He paid homage to a particular lineage of Muslim mystics, or sufis, whose hospice was in the western Indian city of Ajmer.A story is told of how in 1570 he walked from his capital Fatehpur Sikri (near Agra), in the north, to Ajmer in the west, a distance of about two hundred miles, in a gesture of thanksgiving after the birth of his son Salim.

 Ajmer was the burial place of a thirteenth-century sufi whose intercession with God, the emperor believed, had been instrumental in his son’s birth. In the first half of his reign, he also sponsored pilgrim ships from India’s west coast to Mecca, sending generous gifts to that city. In sum, Akbar’s religious eclecticism and inclusiveness helped


Indianize the foreign Mughals and strengthened and stabilized the empire. (In the second half of his reign,Akbar encouraged a personality cult around himself, inventing a new “religion” with elements of different faiths, alienating a number of Muslims as a result.)

Mughal decline began in the late 1600s during the reign of Akbar’s great-grandson Aurangzeb (r. 1658–1707) and accel- erated throughout the eighteenth century.

Although historians argue about what caused the decline, a number of factors were at work: Aurangzeb’s reversal of Akbar’s religious policy is held by some to have been crucial, for he alienated a number of Hindu princely families by excluding them from positions of power and imposing on them a tax which Akbar had abolished (the jizya).

 In fact, the second half of Aurangzeb’s reign was spent in incessant and, in the end, futile warfare against a minor Hindu chieftain, Shivaji (d. 1680), who eventually carved out a small kingdom along India’s west coast and expanded it by war- fare and diplomatic alliances with other Hindu rulers.

In time, he and his successors (collectively known as the Marathas) were even able to challenge the Mughals in the north, the center of Mughal power.

The financial drain of Aurangzeb’s military campaigns on the empire’s resources contributed to the collapse.

After Aurangzeb’s death in 1707, the eighteenth century saw a succession of weak rulers. This encouraged foreigners to invade or try to take over. In 1739 the military general-turned- emperor Nadir Shah invaded north India from Persia in the west.Taking Lahore (now in Pakistan) in January of that year, he proceeded to march into Delhi a few months later.

 According to Juan Cole,“the savage looting of the capital later perpetrated by his troops constitut[ed] one of the century’s great disasters” (1989: 41).The next major attack was launched by theAfghans, also from the northwest. In 1761, Ahmad Shah Abdali (later styled “Durrani”) fought the Marathas at Panipat, fifty miles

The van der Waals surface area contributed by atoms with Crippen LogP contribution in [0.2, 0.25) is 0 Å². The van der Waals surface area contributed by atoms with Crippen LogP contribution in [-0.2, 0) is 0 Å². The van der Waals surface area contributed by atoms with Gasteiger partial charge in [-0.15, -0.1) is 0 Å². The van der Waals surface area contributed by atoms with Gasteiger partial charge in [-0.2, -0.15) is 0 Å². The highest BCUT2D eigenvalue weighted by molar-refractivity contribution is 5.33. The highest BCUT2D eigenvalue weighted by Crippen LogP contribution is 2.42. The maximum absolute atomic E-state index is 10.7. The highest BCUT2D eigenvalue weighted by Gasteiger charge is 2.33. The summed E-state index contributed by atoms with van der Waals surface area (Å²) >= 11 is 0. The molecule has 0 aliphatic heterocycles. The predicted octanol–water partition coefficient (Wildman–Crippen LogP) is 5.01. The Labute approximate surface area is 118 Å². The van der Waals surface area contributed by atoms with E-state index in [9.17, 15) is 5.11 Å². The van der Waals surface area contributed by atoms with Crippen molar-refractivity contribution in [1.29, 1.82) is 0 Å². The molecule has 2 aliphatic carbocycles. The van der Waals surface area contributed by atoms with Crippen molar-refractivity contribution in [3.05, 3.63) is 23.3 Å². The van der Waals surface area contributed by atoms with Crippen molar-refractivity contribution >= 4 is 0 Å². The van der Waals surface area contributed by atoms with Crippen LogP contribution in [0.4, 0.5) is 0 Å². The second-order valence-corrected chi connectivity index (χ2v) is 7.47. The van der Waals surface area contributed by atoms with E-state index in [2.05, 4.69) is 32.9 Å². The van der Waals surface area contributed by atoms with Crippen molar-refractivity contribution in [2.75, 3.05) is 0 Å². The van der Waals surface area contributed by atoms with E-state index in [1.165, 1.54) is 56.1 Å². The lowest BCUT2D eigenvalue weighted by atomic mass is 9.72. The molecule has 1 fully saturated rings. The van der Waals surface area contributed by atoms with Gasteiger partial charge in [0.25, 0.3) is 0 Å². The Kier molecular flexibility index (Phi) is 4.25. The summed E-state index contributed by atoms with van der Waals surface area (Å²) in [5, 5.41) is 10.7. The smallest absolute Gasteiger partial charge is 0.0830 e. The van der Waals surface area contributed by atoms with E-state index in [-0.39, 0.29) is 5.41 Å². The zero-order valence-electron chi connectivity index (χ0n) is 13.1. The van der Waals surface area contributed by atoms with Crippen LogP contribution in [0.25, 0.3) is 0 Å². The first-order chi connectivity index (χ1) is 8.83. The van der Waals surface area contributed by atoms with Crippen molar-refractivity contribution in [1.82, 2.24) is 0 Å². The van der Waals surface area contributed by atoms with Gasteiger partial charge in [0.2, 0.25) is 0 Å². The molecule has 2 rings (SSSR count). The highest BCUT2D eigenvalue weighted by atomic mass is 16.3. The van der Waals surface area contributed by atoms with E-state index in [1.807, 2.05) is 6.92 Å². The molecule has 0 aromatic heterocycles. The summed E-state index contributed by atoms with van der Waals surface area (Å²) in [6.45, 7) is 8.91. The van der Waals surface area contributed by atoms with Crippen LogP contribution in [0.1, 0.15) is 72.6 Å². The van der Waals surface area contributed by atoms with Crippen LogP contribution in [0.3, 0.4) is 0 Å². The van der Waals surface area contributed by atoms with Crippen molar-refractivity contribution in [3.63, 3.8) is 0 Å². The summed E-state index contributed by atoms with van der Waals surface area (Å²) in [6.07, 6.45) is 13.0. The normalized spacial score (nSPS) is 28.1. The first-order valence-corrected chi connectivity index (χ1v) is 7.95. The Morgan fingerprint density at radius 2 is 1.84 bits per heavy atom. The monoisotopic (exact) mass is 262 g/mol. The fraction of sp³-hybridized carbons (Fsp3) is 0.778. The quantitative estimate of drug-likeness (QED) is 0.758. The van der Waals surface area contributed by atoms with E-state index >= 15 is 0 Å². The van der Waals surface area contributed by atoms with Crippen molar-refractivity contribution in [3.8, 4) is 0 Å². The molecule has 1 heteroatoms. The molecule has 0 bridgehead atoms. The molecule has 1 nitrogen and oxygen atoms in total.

northwest of Delhi, where two important battles fought in earlier centuries had given the Mughals control over India. This, the Third Battle of Panipat, was won by Ahmad Shah, and could have led to Afghan rule over India had Ahmad Shah’s troops not been weary of war and anxious to return home.The power vacuum in Delhi was soon to be filled by yet another foreign power, the British East India Company.


Apart from the foreign threats to the Mughal empire in the eighteenth century, it was also subject to internal fissures. In north India, one of the most significant new developments was the rise of Shi‘ism as the state religion in two of the largest Muslim successor states, Bengal and Awadh (known as “Oudh” in British sources).

The kingdom of Awadh was founded by Burhan ul-Mulk in 1722 and was centered in Lucknow in the Gangetic plain. It grew in power under the first three gover- nors or nawabs (Burhan ul-Mulk, Safdar Jang, and Shuja ud- Dawla) over the next fifty years.After Nadir Shah’s invasion in 1739, the Mughal emperors were probably less powerful than the nawabs of Awadh.Although Shuja ud-Dawla, the third governor, stopped short of proclaiming Awadh’s total independence from Mughal rule, continuing to mint coins in the emperor’s name and having the Friday sermon read in his name, for all practical purposes the state operated independently.

State affairs (diplomacy, economic policy, the appoint- ment of officials and successors to the governorship) were conducted without reference to the Mughal emperor.

As both Cole and Francis Robinson (2001) explain, the cul- ture of the Bengal and Awadh courts was fed by a constant influx of Shi‘i Muslims from Iran and Iraq. Indeed, the govern- ors of Awadh were themselves of Iranian (Nishapuri) origin….